Three of those speeds ¬¬ 75/35, 150/65 and 300/65 — are twice as fast as those previously offered.1 In addition, Verizon will continue to offer its entry-level speed of 15/5 Mbps… The two highest downstream speed offers – 150 and 300 Mbps – and the new 65 Mbps upstream speed are by a wide margin the nation’s fastest, mass scale residential Internet speeds available. By contrast, the fastest Internet speeds offered by cable-company challengers top out at 105 Mbps downstream and 20 Mbps upstream. (This FiOS Internet speed grid shows specific examples of the benefits of faster downstream and upstream speeds.)
Verizon noted existing customers can upgrade free, but they will on-average pay $10 to $15 more per month. The company also outlined the different pricing options for new customers:
For new customers, prices of triple-play bundles of 15/5 Mbps FiOS Internet, FiOS TV and FiOS Digital Voice unlimited calling will range from $99.99 to $144.99 per month, depending upon which FiOS TV package is ordered. The packages are: Prime, with more than 200 channels and more than 50 HD channels; Extreme, with more than 290 channels and more than 70 HD channels; and Ultimate, with more than 380 channels plus premium movie channels, and more than 110 HD channels).
Double-play bundles of the 15/5 Mbps FiOS Internet and FiOS TV range from $84.99 to $129.99 per month. Stand-alone 15/5 Mbps service costs $69.99 per month on a month-to-month basis, and $64.99 per month with a two-year contract.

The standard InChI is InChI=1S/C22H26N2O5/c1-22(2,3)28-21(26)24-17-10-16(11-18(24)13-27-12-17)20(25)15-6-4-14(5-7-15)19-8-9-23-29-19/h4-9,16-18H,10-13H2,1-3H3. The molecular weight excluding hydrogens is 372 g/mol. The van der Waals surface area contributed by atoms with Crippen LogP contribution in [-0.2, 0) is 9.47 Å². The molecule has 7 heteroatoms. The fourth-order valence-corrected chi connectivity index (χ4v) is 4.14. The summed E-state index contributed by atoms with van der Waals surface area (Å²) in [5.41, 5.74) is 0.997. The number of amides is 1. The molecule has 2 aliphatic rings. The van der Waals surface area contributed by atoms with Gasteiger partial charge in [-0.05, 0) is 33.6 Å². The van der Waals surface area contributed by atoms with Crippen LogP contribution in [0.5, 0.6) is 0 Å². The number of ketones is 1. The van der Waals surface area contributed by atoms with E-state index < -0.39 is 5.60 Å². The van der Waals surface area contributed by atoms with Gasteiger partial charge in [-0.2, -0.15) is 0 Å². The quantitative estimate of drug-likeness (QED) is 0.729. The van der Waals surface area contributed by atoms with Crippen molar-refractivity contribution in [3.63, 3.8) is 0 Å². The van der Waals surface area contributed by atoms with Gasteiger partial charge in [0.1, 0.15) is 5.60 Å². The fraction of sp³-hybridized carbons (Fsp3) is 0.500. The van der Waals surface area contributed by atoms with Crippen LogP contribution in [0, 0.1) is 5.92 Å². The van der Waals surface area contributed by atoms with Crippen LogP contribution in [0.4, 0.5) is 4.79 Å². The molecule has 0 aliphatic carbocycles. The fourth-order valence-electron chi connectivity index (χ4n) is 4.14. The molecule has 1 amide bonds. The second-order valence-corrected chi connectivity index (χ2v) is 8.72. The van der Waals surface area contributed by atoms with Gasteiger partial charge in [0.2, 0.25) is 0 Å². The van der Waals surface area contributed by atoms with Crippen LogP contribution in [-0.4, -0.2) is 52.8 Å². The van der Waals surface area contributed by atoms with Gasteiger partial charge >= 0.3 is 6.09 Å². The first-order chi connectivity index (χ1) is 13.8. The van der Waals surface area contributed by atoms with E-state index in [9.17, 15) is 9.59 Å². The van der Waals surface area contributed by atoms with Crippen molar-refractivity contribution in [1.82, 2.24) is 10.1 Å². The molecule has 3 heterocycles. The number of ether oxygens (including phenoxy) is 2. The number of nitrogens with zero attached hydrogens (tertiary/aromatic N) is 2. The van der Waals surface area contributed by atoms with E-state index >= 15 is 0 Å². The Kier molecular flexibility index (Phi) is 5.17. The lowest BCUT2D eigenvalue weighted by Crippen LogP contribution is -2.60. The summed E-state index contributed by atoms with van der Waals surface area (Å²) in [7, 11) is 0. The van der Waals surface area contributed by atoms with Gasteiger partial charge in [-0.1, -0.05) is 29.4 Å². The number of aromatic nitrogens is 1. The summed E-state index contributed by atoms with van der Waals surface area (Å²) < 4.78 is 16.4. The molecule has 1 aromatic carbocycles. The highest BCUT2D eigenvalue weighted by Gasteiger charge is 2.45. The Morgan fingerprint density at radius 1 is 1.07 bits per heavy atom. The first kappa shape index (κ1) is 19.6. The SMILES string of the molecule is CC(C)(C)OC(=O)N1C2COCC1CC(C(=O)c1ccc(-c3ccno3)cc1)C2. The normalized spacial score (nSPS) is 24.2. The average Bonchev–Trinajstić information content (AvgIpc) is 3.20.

Triple-play bundles of the 50/25 Mbps speed range from $109.99 to $149.99 per month for new customers. Double-play bundles with FiOS TV range from $94.99 to $134.99 per month. The stand-alone version costs $79.99 per month on a month-to-month basis, and $74.99 with a two-year contract.
Triple-play bundles of the new 75/35 Mbps speed range from $114.99 to $154.99 per month for new subscribers. Double-play bundles with FiOS TV range from $99.99 to $139.99 per month. The stand-alone costs $89.99 per month on a month-to-month basis, and $84.99 with a two-year contract.
Triple-play bundles of 150/65 Mbps speed range from $169.99 to $174.99 per month for new FiOS customers. Double-play bundles with FiOS TV range from $154.99 to $159.99 per month. The stand-alone costs $99.99 per month on a month-to-month basis, and $94.99 with a two-year contract.
The new 300/65 Mbps tier, offered as a stand-alone only, costs $209.99 per month on a month-to-month basis, and $204.99 with a two-year contract.3
Speed Stories December 19, 2011
AT&T started rolling out LTE in California’s San Francisco market earlier this month, and now the company is moving south to Los Angeles. The Samsung Skyrocket with LTE capabilities that I am testing (great phone, by the way) started detecting LTE connection around the Los Angeles Airport (LAX) area. The speeds in this instance are not as fast as they are (yet) in other markets, but they are in line with the LTE speeds seen in San Francisco last week. In addition, they certainly beat HSPA+.
The speeds I am seeing in L.A. are around what is shown in the image above: 18mb/s up, 5mb/s down.
An AT&T spokesperson told 9to5Mac:
We’re continuing to expand our 4G LTE coverage nationwide. As part of our rollout, we’re regularly testing and turning up parts of our network, including in additional markets, so some customers with LTE devices may already see faster speeds.
Therefore, LTE in L.A. has not officially been announced, but now we know it is definitely in testing around the areas of L.A. This testing likely means an official rollout soon. As testing progresses, we should see LTE in more areas of L.A.
Let us know if you spot any LTE connection in unannounced regions.
Update: CNET also has reported seeing LTE in LA